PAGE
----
Panaji: After years of constantly rejecting the notion that Goa's forests are home to tigers, forest officials this week finally admitted to seeing the striped beast for the first time. Camera's equipped with motion sensors laid out at strategic locations in the Mhadei Wildlife Sanctuary, 70 kms from here, captured a full grown tiger near a spot where it had slain a wild boar.
Wildlife officials said that the operation stretched on for almost a fortnight, with the majestic beast eluding the cameras everytime, until Friday.
"Our informer tipped us off that a wild boar has been killed in one location in the northwest side of sanctuary. Accordingly we started tracking and finally got the pugmarks of a tiger," senior range forest officer Paresh Parab told IANS. "We were tracking this tiger since April 9," he added.
The Mhadei sanctuary, like the Netravali and Bhagwan Mahaveer sanctuaries, has several open cast iron ore mines located in its vicinity.
For decades now, wildlife activists have alleged that the forest department had been systematically trying to deny the presence of the tiger in Goa's forests, which could have repercussions on the state's multi-billion dollar iron ore mining industry.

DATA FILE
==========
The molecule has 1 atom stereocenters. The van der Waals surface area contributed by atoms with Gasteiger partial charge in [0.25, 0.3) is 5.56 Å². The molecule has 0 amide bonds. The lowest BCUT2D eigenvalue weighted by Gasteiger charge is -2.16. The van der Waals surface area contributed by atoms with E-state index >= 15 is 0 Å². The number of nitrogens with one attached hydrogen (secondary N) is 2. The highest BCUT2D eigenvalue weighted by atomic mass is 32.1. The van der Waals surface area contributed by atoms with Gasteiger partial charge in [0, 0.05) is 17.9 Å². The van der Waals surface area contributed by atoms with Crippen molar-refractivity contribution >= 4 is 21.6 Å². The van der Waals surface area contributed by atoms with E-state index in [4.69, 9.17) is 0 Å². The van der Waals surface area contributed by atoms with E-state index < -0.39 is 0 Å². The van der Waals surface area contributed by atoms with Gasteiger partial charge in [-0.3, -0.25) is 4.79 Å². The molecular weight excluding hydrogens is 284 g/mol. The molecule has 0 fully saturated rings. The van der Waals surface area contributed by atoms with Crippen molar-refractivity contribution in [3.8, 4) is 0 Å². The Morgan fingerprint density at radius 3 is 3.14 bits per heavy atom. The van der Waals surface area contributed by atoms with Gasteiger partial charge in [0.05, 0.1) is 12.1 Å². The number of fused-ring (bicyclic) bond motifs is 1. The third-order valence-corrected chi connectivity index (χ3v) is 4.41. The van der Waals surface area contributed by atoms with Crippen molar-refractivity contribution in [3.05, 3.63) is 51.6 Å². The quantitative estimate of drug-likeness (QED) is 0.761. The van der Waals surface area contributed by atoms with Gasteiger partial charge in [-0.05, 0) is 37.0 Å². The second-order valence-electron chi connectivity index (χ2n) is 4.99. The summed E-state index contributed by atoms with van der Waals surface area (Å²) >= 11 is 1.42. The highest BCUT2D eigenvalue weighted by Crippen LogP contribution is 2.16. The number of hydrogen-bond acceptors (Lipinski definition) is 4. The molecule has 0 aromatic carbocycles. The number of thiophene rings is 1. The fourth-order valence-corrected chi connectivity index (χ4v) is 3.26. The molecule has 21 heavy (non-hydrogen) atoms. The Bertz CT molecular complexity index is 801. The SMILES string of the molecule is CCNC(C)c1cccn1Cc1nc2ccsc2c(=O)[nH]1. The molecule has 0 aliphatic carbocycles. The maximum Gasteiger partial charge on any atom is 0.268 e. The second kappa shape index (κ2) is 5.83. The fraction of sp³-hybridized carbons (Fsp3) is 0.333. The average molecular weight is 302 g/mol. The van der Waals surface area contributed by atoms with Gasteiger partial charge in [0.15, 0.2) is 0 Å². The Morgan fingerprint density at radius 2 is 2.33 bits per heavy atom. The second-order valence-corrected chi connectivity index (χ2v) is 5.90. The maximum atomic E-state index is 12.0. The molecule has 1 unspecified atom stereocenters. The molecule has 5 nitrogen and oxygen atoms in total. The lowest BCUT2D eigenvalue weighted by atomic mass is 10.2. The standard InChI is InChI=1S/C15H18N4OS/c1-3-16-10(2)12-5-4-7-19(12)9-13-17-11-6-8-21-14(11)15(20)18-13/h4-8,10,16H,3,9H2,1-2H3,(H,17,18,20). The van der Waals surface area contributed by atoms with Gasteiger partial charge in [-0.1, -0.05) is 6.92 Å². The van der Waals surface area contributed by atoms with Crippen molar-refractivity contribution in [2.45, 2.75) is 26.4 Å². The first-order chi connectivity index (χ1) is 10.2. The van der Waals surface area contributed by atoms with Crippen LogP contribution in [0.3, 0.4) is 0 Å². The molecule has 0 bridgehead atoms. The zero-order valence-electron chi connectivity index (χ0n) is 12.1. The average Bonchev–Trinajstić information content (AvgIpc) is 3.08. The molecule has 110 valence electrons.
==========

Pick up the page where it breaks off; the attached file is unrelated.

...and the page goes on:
"It is beyond doubt that these forests were always a home for tigers. The forest officials have denied this because the presence of tigers mean setting up of a reserve. And that in turn would mean mining has to stop in those areas," said activist Rajendra Kerkar, who first documented tiger poaching in the same sanctuary in 2009.
But the mining ban since last October has changed the scene somewhat. So has the appointment of Richard D'Souza as the principal conservator of forests for Goa a little more than a year ago.
D'Souza was the architect of the Mhadei sanctuary, which was notified amongst much political opposition over a decade ago.
Underlining the importance of the visuals of the tiger caught on camera, D'Souza said it could go a long way in convincing the central government to upgrade the Mhadei sanctuary to a wildlife reserve.
"We did have some indirect evidence in the form of big animals being brought down by a tiger. Some pug marks too. But this is in the face, direct irrefutable evidence," an elated D'Souza said.
Quite in contrast to his predecessor Shashi Kumar, who had rejected the tiger-in-Goa's-forests premise, saying the beast's presence in Goa was at best "migratory" from other contiguous forest reserves in Maharashtra and Karnataka.
The question was more or less answered in a tragic manner after one male tiger was snared in a trap laid by hunters for wildboar in the Mhadei sanctuary.
The tiger snared himself in the metal noose and his attempts to break loose only resulted in the wire tightening around his belly, resulting in a deep gash. The tiger's wails brought the hunters to the spot, who put the animal out of its misery by shooting it dead.
While the poachers were arrested, the case is still pending in court.